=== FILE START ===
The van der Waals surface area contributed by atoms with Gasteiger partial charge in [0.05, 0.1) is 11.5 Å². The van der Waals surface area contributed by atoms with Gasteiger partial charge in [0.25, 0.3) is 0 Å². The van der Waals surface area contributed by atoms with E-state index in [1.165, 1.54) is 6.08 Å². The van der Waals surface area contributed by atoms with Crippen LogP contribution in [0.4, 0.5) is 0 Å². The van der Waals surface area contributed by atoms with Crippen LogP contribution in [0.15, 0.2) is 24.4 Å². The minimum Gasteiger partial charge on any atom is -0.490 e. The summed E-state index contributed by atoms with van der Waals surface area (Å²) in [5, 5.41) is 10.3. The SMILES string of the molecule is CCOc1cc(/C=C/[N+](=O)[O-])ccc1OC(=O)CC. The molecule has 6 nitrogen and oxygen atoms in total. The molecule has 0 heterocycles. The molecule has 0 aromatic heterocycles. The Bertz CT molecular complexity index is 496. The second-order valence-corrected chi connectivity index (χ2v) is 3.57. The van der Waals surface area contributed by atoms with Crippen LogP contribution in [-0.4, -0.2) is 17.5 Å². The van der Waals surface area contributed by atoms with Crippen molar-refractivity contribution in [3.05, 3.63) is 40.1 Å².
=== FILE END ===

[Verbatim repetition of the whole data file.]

The van der Waals surface area contributed by atoms with Gasteiger partial charge in [0.05, 0.1) is 11.5 Å². The van der Waals surface area contributed by atoms with Gasteiger partial charge in [0.25, 0.3) is 0 Å². The van der Waals surface area contributed by atoms with E-state index in [1.165, 1.54) is 6.08 Å². The van der Waals surface area contributed by atoms with Crippen LogP contribution in [0.4, 0.5) is 0 Å². The van der Waals surface area contributed by atoms with Crippen LogP contribution in [0.15, 0.2) is 24.4 Å². The minimum Gasteiger partial charge on any atom is -0.490 e. The summed E-state index contributed by atoms with van der Waals surface area (Å²) in [5, 5.41) is 10.3. The SMILES string of the molecule is CCOc1cc(/C=C/[N+](=O)[O-])ccc1OC(=O)CC. The molecule has 6 nitrogen and oxygen atoms in total. The molecule has 0 heterocycles. The molecule has 0 aromatic heterocycles. The Bertz CT molecular complexity index is 496. The second-order valence-corrected chi connectivity index (χ2v) is 3.57. The van der Waals surface area contributed by atoms with Crippen LogP contribution in [-0.4, -0.2) is 17.5 Å². The van der Waals surface area contributed by atoms with Crippen molar-refractivity contribution in [3.05, 3.63) is 40.1 Å².